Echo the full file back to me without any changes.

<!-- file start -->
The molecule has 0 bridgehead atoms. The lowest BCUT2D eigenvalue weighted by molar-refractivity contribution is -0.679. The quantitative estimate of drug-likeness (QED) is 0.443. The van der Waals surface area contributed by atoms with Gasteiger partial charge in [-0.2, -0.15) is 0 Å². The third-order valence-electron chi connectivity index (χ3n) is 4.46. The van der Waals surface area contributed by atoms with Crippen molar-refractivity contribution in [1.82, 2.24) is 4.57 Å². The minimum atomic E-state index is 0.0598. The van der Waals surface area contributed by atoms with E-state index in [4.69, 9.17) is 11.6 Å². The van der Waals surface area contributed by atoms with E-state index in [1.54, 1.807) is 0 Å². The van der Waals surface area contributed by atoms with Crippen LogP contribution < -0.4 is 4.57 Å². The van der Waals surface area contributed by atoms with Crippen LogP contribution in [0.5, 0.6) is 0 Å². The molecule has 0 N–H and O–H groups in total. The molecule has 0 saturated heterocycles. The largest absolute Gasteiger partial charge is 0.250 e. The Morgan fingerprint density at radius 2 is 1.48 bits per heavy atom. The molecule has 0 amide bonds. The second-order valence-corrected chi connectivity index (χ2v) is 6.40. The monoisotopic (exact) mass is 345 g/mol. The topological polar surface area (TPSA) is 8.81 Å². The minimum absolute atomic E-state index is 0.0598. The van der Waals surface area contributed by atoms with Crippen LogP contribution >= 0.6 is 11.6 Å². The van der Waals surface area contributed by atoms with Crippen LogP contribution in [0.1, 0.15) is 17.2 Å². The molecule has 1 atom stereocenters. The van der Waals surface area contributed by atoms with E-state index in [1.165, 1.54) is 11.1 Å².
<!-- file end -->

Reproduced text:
The molecule has 0 bridgehead atoms. The lowest BCUT2D eigenvalue weighted by molar-refractivity contribution is -0.679. The quantitative estimate of drug-likeness (QED) is 0.443. The van der Waals surface area contributed by atoms with Gasteiger partial charge in [-0.2, -0.15) is 0 Å². The third-order valence-electron chi connectivity index (χ3n) is 4.46. The van der Waals surface area contributed by atoms with Crippen molar-refractivity contribution in [1.82, 2.24) is 4.57 Å². The minimum atomic E-state index is 0.0598. The van der Waals surface area contributed by atoms with E-state index in [4.69, 9.17) is 11.6 Å². The van der Waals surface area contributed by atoms with E-state index in [1.54, 1.807) is 0 Å². The van der Waals surface area contributed by atoms with Crippen LogP contribution < -0.4 is 4.57 Å². The van der Waals surface area contributed by atoms with Crippen LogP contribution in [0.5, 0.6) is 0 Å². The molecule has 0 N–H and O–H groups in total. The molecule has 0 saturated heterocycles. The largest absolute Gasteiger partial charge is 0.250 e. The Morgan fingerprint density at radius 2 is 1.48 bits per heavy atom. The molecule has 0 amide bonds. The second-order valence-corrected chi connectivity index (χ2v) is 6.40. The monoisotopic (exact) mass is 345 g/mol. The topological polar surface area (TPSA) is 8.81 Å². The minimum absolute atomic E-state index is 0.0598. The van der Waals surface area contributed by atoms with Crippen LogP contribution >= 0.6 is 11.6 Å². The van der Waals surface area contributed by atoms with Crippen LogP contribution in [0.1, 0.15) is 17.2 Å². The molecule has 1 atom stereocenters. The van der Waals surface area contributed by atoms with E-state index in [1.165, 1.54) is 11.1 Å².